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I am new to the baroque guitar, using a strap to keep it in a comfortable playing position.

The instrument is quite light (compared to contemporary classical guitar), and I seem to have a tendency to want to "support" the neck somewhat with my left hand... particular when doing runs on the 1st (high e) and 2nd course. It also serves to somewhat "anchor" my left hand, so I'm not just trying to place a finger on a fret from mid-air. I hope this is clear. It is hard to describe.

This creates tension in my left wrist which cannot be good.

Has anyone experienced this? And what did you do to deal with it?

Thank you.

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Have you tried playing without the use of a strap? I know that it is perhaps the most popular method for holding early Guitars but there are a number of Players who don't seem to use a strap. 

Do you experience a samilar problem on the modern or if you hold the Baroque Guitar by alternate means? 

Have you tried playing without the use of a strap?

Yes, that is how I started. The guitar, then, sits low, which causes me to bend my wrist. This is why I thought to use a strap.

Do you experience a samilar problem on the modern or if you hold the Baroque Guitar by alternate means? 

No... with a modern guitar, I have no problems. But the instrument is heavier and sits with more stability on my knee. Not sure what you mean by "alternate means". I've tried different positions, with the neck more or less angled, higher or lower on my knee. I just feel the need to "support" the neck with my left hand on the baroque guitar -- it's not a conscious decision; it just happens. I should note I've played classical guitar for many years and have reasonably solid technique. 

I'll keep experimenting, but any insight you or anyone could provide would be gratefully welcomed.

If you do a search on U-tube for 'Baroque Guitar' you will find Players holding the Baroque Guitar in a number of ways. There is even one using one of those dynarette? cushion supports, normally used for modern Guitars. 

Some just sit and hold it more like a flamenco or folk player. 

Perhaps if you practice with just the left hand (no RH) and concentrate on trying to find where the tension is coming from. You don't even have to press the strings down, just damp them and 'pretend' to play - which is good practice anyway because it gives a feeling of lightness to the LH. Taking out the RH from the equation can help to focus on just exactly what is happening to the LH hand/wrist. I suspect it's something like the 'death grip', where things get squeezed to try and give security in holding the instrument. It's not unlike some Violinists who clamp down with the head to 'hold' the Violin up.

Another common Guitarist problem is the right (or left) shoulder pushing forward or even upwards - another one to watch out for.  

This kind of 'gripping' and tension needs to be avoided otherwise it can easily destroy one's playing. I should know! 

Thank you, Michael. I will check out the sources you suggest.

No death grip. It's more like I feel the need to "rest" the neck on my left hand, palm-side, at the base of the index finger. Not so much when fingering chords, but when I'm doing a passage of single notes. If I work without "resting" the neck, then it is harder to land the notes as I have nothing to help establish spatial relationships to the various frets.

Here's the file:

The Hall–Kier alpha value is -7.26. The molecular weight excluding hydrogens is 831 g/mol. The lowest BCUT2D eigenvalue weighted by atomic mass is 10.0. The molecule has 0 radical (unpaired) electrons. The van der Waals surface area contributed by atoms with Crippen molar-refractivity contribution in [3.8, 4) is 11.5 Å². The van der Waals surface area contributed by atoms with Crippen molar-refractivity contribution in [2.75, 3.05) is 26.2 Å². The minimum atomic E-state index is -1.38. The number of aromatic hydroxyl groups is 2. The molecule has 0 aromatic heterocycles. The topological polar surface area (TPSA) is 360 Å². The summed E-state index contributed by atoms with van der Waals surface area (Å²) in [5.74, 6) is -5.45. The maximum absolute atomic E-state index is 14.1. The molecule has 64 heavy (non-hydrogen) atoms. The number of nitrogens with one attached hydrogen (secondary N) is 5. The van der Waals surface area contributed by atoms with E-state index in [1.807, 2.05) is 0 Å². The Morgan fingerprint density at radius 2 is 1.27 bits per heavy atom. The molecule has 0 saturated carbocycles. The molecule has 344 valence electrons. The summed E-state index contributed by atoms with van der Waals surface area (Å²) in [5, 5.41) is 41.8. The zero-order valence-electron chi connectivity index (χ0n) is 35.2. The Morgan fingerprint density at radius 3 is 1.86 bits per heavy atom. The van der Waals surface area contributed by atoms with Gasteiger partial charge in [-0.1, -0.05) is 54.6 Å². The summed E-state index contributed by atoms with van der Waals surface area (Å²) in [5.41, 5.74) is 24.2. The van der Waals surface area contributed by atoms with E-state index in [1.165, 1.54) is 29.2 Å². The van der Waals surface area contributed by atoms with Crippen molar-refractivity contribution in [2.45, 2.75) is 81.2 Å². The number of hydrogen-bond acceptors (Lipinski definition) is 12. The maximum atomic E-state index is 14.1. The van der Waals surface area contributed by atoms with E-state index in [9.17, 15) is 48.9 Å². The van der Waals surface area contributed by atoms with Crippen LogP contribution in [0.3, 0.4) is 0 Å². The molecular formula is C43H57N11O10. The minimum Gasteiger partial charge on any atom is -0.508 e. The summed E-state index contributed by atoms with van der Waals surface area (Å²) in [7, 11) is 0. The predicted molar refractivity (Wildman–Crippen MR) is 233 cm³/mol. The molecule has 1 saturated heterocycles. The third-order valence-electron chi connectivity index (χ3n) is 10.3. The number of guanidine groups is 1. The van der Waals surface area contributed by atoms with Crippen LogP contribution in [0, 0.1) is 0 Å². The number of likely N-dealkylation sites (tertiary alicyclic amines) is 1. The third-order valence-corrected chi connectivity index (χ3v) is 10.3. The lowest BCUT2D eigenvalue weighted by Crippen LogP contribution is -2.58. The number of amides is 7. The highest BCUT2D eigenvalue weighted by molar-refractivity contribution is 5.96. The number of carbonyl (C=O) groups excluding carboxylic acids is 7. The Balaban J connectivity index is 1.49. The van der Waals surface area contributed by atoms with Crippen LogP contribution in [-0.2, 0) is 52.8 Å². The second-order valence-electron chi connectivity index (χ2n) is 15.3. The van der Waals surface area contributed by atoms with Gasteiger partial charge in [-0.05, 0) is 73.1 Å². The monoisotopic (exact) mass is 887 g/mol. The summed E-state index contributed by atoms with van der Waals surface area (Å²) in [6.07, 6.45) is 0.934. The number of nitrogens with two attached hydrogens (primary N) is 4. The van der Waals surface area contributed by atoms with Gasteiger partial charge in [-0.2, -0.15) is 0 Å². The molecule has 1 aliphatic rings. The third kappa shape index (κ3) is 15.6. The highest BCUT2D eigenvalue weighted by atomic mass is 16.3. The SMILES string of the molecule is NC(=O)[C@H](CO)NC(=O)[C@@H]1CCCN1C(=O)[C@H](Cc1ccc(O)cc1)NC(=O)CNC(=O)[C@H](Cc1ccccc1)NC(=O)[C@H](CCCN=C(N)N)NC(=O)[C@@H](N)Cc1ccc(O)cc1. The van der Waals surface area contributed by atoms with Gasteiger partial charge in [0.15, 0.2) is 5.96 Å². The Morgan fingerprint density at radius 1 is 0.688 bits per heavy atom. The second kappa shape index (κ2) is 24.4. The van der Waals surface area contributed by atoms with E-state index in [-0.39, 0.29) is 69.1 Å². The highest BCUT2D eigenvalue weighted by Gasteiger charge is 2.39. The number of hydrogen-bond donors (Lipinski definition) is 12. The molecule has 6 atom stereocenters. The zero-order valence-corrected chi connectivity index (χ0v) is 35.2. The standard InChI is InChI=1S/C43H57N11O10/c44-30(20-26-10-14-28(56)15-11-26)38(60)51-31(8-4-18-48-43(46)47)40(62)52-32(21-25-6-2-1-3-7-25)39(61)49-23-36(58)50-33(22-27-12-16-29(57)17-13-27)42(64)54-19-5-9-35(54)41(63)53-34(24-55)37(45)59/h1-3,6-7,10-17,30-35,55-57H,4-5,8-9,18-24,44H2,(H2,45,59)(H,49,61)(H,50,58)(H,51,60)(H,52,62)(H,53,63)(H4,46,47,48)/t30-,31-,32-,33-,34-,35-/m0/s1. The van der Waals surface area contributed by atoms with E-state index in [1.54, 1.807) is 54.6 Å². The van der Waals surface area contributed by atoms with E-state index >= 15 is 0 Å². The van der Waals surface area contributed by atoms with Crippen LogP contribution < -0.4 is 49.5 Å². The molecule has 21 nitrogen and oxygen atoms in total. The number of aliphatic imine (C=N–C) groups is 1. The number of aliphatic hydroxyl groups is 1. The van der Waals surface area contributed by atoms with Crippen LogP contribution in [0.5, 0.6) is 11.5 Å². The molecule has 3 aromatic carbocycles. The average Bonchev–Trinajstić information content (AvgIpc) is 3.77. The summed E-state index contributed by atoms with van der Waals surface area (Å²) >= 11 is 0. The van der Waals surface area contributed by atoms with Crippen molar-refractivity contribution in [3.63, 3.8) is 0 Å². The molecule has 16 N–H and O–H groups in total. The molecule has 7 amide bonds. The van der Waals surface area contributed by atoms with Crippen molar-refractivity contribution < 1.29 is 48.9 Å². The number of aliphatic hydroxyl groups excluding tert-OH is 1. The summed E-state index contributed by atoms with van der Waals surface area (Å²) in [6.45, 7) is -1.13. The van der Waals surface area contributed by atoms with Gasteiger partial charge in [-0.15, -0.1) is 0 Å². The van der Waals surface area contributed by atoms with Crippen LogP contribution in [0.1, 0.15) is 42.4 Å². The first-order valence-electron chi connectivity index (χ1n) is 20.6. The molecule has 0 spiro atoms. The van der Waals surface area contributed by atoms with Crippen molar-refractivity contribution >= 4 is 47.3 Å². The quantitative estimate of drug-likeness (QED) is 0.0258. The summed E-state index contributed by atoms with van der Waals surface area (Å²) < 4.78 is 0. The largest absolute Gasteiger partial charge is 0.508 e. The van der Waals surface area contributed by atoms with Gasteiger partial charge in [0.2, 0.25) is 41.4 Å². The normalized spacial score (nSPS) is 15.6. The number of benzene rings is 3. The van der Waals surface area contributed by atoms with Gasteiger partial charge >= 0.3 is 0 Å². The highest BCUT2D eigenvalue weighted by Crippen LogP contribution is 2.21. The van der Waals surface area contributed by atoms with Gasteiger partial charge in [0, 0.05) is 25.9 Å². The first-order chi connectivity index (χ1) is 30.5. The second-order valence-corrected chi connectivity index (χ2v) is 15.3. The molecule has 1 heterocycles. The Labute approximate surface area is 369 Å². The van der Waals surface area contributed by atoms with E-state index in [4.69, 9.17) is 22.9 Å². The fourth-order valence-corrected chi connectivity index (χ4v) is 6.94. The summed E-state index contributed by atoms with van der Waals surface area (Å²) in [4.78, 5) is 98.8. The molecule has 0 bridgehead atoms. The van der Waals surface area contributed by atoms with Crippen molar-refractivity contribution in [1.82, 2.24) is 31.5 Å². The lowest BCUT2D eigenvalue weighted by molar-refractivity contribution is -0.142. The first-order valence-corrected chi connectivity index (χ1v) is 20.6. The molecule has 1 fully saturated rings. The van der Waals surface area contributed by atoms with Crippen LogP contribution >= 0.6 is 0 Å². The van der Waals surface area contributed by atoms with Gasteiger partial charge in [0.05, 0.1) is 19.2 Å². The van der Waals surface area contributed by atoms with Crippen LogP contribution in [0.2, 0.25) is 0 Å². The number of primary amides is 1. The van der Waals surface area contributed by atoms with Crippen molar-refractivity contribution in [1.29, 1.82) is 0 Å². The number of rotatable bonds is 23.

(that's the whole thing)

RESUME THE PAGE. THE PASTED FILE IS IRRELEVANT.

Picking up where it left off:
I continue to experiment, and this afternoon, I fared somewhat better... sitting on a low stool, which put the guitar in a better position. Still some tension in my left hand, less in the wrist... more on the forearm.

It takes very little pressure on the baroque strings, as they are gut.

Again, thank you.

Perhaps you just need to spend a bit more time getting accustomed to holding the instrument with the use of a strap whilst consciously trying to avoid supporting the neck with the left hand. The Neck resting on the base of the index finger might be giving you a feeling of security.  

This is all very reminiscent of Violin players and the 'fear of dropping the instrument'.

At some point you have to trust that the strap is actually supporting the instrument and the left hand need not. Easier said than done when your mind is telling you otherwise. 

Thank you, Michael. 

Oddly, I don't so much "rest" the neck or support it with my left hand, but feel the need to have that contact. Yes, I need to trust the guitar, the strap or whatever arrangement I arrive at a bit more. I think part of the problem is that the guitar is smaller and much lighter than a standard classical guitar so it just doesn't feel as secure.

Have been experimenting with and without the strap, and actually what is working a little better is to sit on a lower stool. And practicing in somewhat shorter time increments (I have a tendency to practice for long periods of time, and the sheer repetition, especially when focusing on just one piece) may be part of the problem).

Everyone has been very helpful, and I'm feeling a little more comfortable with the instrument, but with a ways to go. Now I need to focus on reading the various styles of tab.

Hi Michael,

I found that the best way to hold a baroque guitar is to tie a loop on the belt pin, insert the strap into it, and than tighten the strap and sitting on it. exactly like lute and theorbo players doing. That way the instrument is all around tightened to your body.

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